A New Kind of Battery—Oxygen-Ion—Could Change Energy
Researchers from Austria have invented a new kind of battery called an oxygen-ion battery.
The battery is greener, longer lasting, and less flammable than the current near-ubiquitous lithium-ion battery.
However, the oxygen-ion battery is less efficient and runs very hot, making it great on large scales, but not as functional on smaller ones.
Lithium-ion batteries have been a revelation in energy technology. They’re in everything—from electric vehicles to your cell phones to those high-tech suitcases you can’t check on an airplane. They are also super efficient at storing energy, allowing a lot of power to be packed into a fairly small battery.
But, unfortunately for everyone, lithium-ion batteries have a few drawbacks, and depending on who you ask, they’re big ones. The batteries are made with materials that can only be gathered through environmentally damaging means, they degrade over time and begin to store less and less power, and under the right conditions, they can fully catch fire.
Remember that batch of Galaxy Note 7s that spontaneously exploded a few years back? Faulty lithium-ion batteries.
Obviously, even though lithium-ion batteries have a lot of benefits, downsides that big open up space for innovation in the energy-storage space. And a team from the Vienna University of Technology in Austria is trying to solve a few of those issues with their new invention: the oxygen-ion battery.
According to the scientists, oxygen-ion batteries work much the same way as lithium-ion batteries do. They cause ions—atoms that acquire an electrical charge by gaining or losing electrons—to jump back and forth between two surfaces and create and electrical current. In the case of these new batteries, those surfaces are made of ceramic.
“We have had a lot of experience with ceramic materials that can be used for fuel cells for quite some time,” Alexander Schmid, one of the developers of the oxygen-ion battery, said in a press release. “That gave us the idea of investigating whether such materials might also be suitable for making a battery.”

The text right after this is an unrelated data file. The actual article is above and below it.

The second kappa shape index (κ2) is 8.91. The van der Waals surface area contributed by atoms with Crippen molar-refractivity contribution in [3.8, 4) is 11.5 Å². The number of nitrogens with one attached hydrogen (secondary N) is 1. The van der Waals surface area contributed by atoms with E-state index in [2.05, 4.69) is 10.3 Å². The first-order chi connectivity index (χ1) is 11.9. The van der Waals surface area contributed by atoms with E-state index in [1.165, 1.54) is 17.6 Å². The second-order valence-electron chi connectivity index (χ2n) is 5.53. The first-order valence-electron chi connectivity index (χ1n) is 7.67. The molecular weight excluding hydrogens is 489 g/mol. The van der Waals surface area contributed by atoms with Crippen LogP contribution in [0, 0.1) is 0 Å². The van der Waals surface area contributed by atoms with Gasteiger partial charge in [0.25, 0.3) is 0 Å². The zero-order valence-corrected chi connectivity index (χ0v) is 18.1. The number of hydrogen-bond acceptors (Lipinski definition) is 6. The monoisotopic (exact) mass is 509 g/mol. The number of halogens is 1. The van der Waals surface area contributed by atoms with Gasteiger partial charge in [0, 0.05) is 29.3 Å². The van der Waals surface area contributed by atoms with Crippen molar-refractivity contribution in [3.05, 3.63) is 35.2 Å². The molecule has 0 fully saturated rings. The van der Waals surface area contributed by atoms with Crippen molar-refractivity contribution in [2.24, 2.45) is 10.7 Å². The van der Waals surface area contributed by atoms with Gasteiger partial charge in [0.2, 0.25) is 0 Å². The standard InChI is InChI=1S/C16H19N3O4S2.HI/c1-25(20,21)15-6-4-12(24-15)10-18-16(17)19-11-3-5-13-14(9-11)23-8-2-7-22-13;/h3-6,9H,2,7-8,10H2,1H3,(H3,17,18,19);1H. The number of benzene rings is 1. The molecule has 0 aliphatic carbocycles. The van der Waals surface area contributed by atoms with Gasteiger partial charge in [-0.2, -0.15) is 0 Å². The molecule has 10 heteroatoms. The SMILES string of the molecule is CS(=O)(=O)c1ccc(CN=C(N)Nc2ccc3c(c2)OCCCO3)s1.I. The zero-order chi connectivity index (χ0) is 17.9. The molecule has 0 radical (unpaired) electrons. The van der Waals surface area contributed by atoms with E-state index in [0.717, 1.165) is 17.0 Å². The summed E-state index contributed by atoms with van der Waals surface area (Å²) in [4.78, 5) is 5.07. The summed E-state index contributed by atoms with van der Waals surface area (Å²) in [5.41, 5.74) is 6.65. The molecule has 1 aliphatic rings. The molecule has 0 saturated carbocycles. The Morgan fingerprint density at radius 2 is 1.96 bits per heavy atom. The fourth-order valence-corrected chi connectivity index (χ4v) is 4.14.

And as it turns out, they were. Ceramic oxygen-ion batteries aren’t made from any materials that damage the planet in their extraction, they are completely flame-resistant (so no surprise fire), and they don’t degrade. According to the team, an oxygen-ion battery is basically infinitely rechargeable without ever getting worse at holding that charge.
That long lifespan is the thing researchers are most excited about, because it gives the battery huge implications in the field of green energy. When you collect energy from, say, a wind turbine or a solar panel, that energy has to be stored somewhere before it can be delivered to the devices that will put it to use. So, to make that system work, you need a battery that can be recharged almost constantly. With lithium-ion batteries, they eventually break down and won’t be able to serve their purpose anymore. That’s the not the case with the oxygen-ion version.
But these new energy storage containers aren’t a fix-all. The batteries can’t hold the same energy density as lithium-ion batteries (making them less efficient), and they get hot. Really hot, as in 200 to 400 degrees Celsius hot. So, while they would have huge benefits on the scale of a wind farm, they have way more drawbacks on the scale of a cell phone.
Still, the potential is there. At large scales, “the lower energy density and increased operating temperature do not play a decisive role,” says Schmid in a press release. “But the strengths of our battery would be particularly important there: the long service life, the possibility of producing large quantities of these materials without rare elements, and the fact that there is no fire hazard with these batteries.”
And as we know how much we all rely on electricity every day, it certainly seems worth further investigation.
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